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University and industry work together to optimise insulin's effect

Good news for the many people who suffer from diabetes, as researchers from Novo Nordisk A/S and the Department of Molecular Biology and Genetics at Aarhus University have taken some important steps together to understand and thus improve the effect of insulin in the body.

As an industrial PhD student, Jeppe Achton Nielsen has been working in the laboratories at both Novo Nordisk's research department in Måløv and the Department of Molecular Biology and Genetics at Aarhus University in Denmark (photo: Lisbeth Heilesen).

During his PhD studies, Jeppe Achton Nielsen from Professor Poul Nissen's laboratory at the Department of Molecular Biology and Genetics at Aarhus University and with senior researcher Thomas Boesen as co-supervisor, has worked together with Gerd Schluckebier and other researchers from Novo Nordisk A/S to find a better way for the body to utilise insulin.

Jeppe Achton Nielsen states:

"When we started the project, we knew very well that insulin lowers blood sugar, and we've known that for almost 100 years. What we didn't understand was how insulin was recognised by the body's cells and how insulin creates the signal that tells the cells to take up sugar. By solving the structure of the insulin receptor with insulin bound, we have found out how insulin is bound and recognised”.

It turns out that not only the insulin receptor – but also insulin itself – changes its three-dimensional structure when it binds, and that the insulin receptor simultaneously behaves as a kind of switch that turns on the insulin signal inside the cell. In addition, Jeppe and colleagues have investigated how different insulins and insulin-like substances affect the insulin receptor.

Jeppe Acton Nielsen, who has worked at both Aarhus University and Novo Nordisk throughout his PhD studies, says:

"For me, as a PhD student with a Master's thesis from Aarhus University, it was fantastic to work together with researchers and laboratory technicians at Novo Nordisk. It was truly a privilege to exchange ideas with researchers who, with their many years of experience in insulin and the insulin receptor field, helped me develop my own methods based on their experiences.”

And Jeppe continues: “I was fortunate that my project was diabetes as it is the lifeblood of research at Novo Nordisk. I had fantastic support for my project from all departments, where everbody showed a genuine interest in my project. This also applied to department and area managers who supported many cross-departmental collaborations. This has given me a lot of experience in interdisciplinary collaboration and project management – skills that are essential for my future work as a researcher. Finally, I got enormous help from skilled laboratory technicians at Novo Nordisk. They shared their extensive knowledge of practical experience and helped me get started with techniques and methods that I had not tried before.”

About the practical circumstances of working in two different places and in different environments, he continues:

"Of course, there are some low-practical challenges as an industrial PhD student, since as an associate at both Novo Nordisk's research department in Måløv in Zealand (Sjælland) and the Department of Molecular Biology and Genetics at Aarhus University, I had a lot of travel activity back and forth. It was necessary to have a room both in Aarhus and on Zealand in order to be flexible in relation to the ongoing work tasks and where I could best carry out my experiments.”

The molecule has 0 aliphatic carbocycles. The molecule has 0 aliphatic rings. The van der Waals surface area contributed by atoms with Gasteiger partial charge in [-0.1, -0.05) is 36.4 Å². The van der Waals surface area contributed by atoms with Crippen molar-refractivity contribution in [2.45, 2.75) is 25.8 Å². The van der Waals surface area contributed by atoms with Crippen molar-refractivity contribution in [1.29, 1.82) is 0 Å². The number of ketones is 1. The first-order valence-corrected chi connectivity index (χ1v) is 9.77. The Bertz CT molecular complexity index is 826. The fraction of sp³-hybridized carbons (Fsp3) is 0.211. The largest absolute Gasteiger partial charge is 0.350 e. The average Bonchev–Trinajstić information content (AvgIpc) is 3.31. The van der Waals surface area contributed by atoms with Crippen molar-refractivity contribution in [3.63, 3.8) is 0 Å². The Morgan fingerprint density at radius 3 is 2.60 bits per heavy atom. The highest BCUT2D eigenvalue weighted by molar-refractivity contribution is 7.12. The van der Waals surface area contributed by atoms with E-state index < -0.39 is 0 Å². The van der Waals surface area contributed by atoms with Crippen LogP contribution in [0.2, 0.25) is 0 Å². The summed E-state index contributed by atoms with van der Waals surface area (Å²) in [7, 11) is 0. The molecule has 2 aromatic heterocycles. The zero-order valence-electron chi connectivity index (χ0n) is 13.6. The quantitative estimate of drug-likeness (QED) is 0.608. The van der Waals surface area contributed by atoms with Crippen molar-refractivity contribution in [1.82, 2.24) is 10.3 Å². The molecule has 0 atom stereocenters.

The results of Jeppe's research on insulin's binding to the insulin receptor have recently been published in the international Journal of Molecular Biology, and they have shown a surprising effect with asymmetric binding of insulin to the receptor, which is also linked to a tight assembly of the receptor's anchoring in the cell membrane and thus the signaling into the cell (see figure below).

Figure: Structures of insulin receptor dimer with 0, 1, 2, 3 and 4 insulin molecules bound, respectively (A to E, respectively). The structures are seen from the side along the cell membrane (top row) and from the membrane upwards (bottom row). One notices that the distance between the two "legs" of the receptor becomes shorter with 1,2, or 3 insulin bound, respectively (19-21 Å compared to 111 and 40 Å with 0 or 4 insulin bound, 1 Å= 0.1 nanometer, respectively). Framed in a red square are the new structures from Jeppe's work, which were obtained using the cryo-electron microscopy facilities at Aarhus University (EMBION.au.dk) and with insulin receptor purified at Novo Nordisk in Måløv.

As a result of Jeppe's PhD work, there is also more on the way, which is continued by, among others, AIAS Ukraine Fellow Mariana Kutznietsova in Poul Nissen's laboratory. Jeppe explains:

"One of the insulin-like substances we have studied has been shown to have a rather unique effect on the insulin receptor. The hope is that the substance can be further developed in the future and potentially become a new treatment for diabetics.”

Jeppe Achton Nielsen defended his PhD thesis "Structural Studies of the human insulin receptor isoform A, hIR-A, using cryo-electron microscopy" at Aarhus University on 27 September 2022.

Jeppes Achton Nielsen has fallen for working together with industry, as he starts in a research position as a postdoctoral fellow at the pharmaceutical company Sanofi in France, starting 14 November 2022.

For further information, please contact

Jeppe Achton Nielsen, PhD - jan@mbg.au.dk

Professor Poul Nissen
Department of Molecular Biology and Genetics
Aarhus University, Denmark
pn@mbg.au.dk - Mobil: + 45 2899 2295